Keep talking

      Anita

  17. Anita-
    I did so enjoy reading your quotes and sayings! The “treatment” of stuttering has changed so much, I think in great part due to the influence of the internet and social groups that support PWS and their friends and families. When I was getting my undergrad in Communication Sciences and Disorders in 1995 there was little to no focus on treating the PWS as a whole person with fun and joy in their life. I am (very belatedly) now in graduate school and our professors have done us a great favor by encouraging us to explore the ISA website and “meet” PWS. Evidence based treatment is now much more focused on the needs of the PERSON who stutters as opposed to just changing the stutter. Thanks for enlightening us all.
    Christine

    • Thanks Christine for your observations. Yes, treatment has changed and not just that: pws have also found ways to help each other, both through gatherings and online, but also through group therapy, some even without a therapist, to help each other to keep on working on your speech. In Sweden, and I heard even in other countries, we have speech training through Skype and Google hangouts. not instead of therapy, but to help each other not to give up and to train more than once a week/month. Maybe something to think about for therapists as well, for people who live far from a therapist, people with other disabilities etc. The new media is extremely helpfull! There is so much of us attached to our stutter, so speech training, yes, but also relaxation, massage, NLP, Mindfulness etc, to give us a safety net when having a “bad day” and to make us continue to love ourselves and do the things we want to do, no matter if we are fluent or not. That’s why we’re no longer stutters, but people who stutter. 🙂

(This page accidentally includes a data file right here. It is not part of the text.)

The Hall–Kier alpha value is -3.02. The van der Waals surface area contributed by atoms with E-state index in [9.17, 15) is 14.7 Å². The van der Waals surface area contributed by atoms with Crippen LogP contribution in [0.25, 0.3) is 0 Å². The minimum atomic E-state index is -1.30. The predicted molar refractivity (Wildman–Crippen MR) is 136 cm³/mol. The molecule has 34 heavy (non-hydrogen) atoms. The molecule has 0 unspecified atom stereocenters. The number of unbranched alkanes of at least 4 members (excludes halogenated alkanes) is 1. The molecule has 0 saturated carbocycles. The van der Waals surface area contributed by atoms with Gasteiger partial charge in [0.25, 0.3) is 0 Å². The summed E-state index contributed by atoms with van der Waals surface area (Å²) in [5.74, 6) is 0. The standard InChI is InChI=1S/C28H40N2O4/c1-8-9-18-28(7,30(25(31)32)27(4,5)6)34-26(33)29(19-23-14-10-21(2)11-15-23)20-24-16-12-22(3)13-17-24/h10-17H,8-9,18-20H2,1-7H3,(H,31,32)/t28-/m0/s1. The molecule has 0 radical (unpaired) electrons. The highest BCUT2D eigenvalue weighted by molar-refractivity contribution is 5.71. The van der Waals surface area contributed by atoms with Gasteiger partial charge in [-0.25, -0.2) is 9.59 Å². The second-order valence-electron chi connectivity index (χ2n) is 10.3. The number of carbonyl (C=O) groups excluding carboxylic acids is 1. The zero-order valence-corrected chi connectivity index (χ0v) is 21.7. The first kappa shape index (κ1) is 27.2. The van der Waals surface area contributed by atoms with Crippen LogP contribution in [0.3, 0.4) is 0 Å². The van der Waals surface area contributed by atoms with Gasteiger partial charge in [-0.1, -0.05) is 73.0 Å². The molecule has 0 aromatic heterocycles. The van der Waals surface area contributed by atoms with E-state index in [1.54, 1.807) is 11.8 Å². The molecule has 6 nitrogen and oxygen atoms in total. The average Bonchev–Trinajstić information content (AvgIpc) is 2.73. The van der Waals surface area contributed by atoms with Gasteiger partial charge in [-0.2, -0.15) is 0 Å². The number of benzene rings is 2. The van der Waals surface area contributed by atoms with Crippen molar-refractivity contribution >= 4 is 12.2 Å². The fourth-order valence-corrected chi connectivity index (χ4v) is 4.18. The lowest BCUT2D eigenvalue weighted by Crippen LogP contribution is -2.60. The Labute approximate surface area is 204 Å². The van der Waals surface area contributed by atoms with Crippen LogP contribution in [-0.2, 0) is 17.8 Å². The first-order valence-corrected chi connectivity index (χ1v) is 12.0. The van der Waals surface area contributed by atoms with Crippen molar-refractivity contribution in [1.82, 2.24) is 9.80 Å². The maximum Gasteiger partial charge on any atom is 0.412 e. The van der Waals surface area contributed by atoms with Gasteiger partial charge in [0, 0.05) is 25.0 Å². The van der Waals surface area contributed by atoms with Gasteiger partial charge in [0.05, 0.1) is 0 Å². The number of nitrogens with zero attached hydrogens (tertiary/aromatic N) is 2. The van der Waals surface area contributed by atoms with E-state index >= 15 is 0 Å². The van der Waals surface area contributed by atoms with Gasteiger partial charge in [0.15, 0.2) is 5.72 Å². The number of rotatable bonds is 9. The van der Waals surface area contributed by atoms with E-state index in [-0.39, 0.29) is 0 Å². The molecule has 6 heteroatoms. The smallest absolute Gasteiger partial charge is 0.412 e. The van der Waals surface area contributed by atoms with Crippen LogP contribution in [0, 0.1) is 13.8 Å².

Keep talking

      Anita

  18. Anita, I again have to thank you for your contribution. Thank you for being so open and honest about life. You have and you still are inspireing so many people, both worldwide, in Europe and in the Nordic countries…
    Best wishes from Hilda